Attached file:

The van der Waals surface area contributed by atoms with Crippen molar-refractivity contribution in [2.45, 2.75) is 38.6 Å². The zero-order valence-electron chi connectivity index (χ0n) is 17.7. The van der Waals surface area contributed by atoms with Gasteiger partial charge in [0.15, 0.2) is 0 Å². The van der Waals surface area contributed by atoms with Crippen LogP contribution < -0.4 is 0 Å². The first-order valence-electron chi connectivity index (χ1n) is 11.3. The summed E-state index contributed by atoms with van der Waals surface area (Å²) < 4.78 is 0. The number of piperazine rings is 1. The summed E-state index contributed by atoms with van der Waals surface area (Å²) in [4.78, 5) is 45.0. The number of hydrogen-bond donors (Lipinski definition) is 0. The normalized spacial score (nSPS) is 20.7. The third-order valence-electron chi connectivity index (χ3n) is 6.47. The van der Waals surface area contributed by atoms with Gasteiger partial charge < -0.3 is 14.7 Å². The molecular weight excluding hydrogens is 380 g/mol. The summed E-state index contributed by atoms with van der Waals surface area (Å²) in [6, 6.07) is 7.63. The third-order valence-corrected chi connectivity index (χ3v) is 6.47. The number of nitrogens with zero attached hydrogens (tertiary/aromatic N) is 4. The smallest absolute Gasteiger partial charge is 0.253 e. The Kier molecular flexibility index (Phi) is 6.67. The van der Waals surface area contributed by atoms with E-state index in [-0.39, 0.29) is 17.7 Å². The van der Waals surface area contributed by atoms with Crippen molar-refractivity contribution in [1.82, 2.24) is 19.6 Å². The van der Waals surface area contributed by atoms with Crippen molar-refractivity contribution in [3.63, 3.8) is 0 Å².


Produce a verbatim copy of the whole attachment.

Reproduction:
The van der Waals surface area contributed by atoms with Crippen molar-refractivity contribution in [2.45, 2.75) is 38.6 Å². The zero-order valence-electron chi connectivity index (χ0n) is 17.7. The van der Waals surface area contributed by atoms with Gasteiger partial charge in [0.15, 0.2) is 0 Å². The van der Waals surface area contributed by atoms with Crippen LogP contribution < -0.4 is 0 Å². The first-order valence-electron chi connectivity index (χ1n) is 11.3. The summed E-state index contributed by atoms with van der Waals surface area (Å²) < 4.78 is 0. The number of piperazine rings is 1. The summed E-state index contributed by atoms with van der Waals surface area (Å²) in [4.78, 5) is 45.0. The number of hydrogen-bond donors (Lipinski definition) is 0. The normalized spacial score (nSPS) is 20.7. The third-order valence-electron chi connectivity index (χ3n) is 6.47. The van der Waals surface area contributed by atoms with Gasteiger partial charge < -0.3 is 14.7 Å². The molecular weight excluding hydrogens is 380 g/mol. The summed E-state index contributed by atoms with van der Waals surface area (Å²) in [6, 6.07) is 7.63. The third-order valence-corrected chi connectivity index (χ3v) is 6.47. The number of nitrogens with zero attached hydrogens (tertiary/aromatic N) is 4. The smallest absolute Gasteiger partial charge is 0.253 e. The Kier molecular flexibility index (Phi) is 6.67. The van der Waals surface area contributed by atoms with E-state index in [-0.39, 0.29) is 17.7 Å². The van der Waals surface area contributed by atoms with Crippen molar-refractivity contribution in [1.82, 2.24) is 19.6 Å². The van der Waals surface area contributed by atoms with Crippen molar-refractivity contribution in [3.63, 3.8) is 0 Å².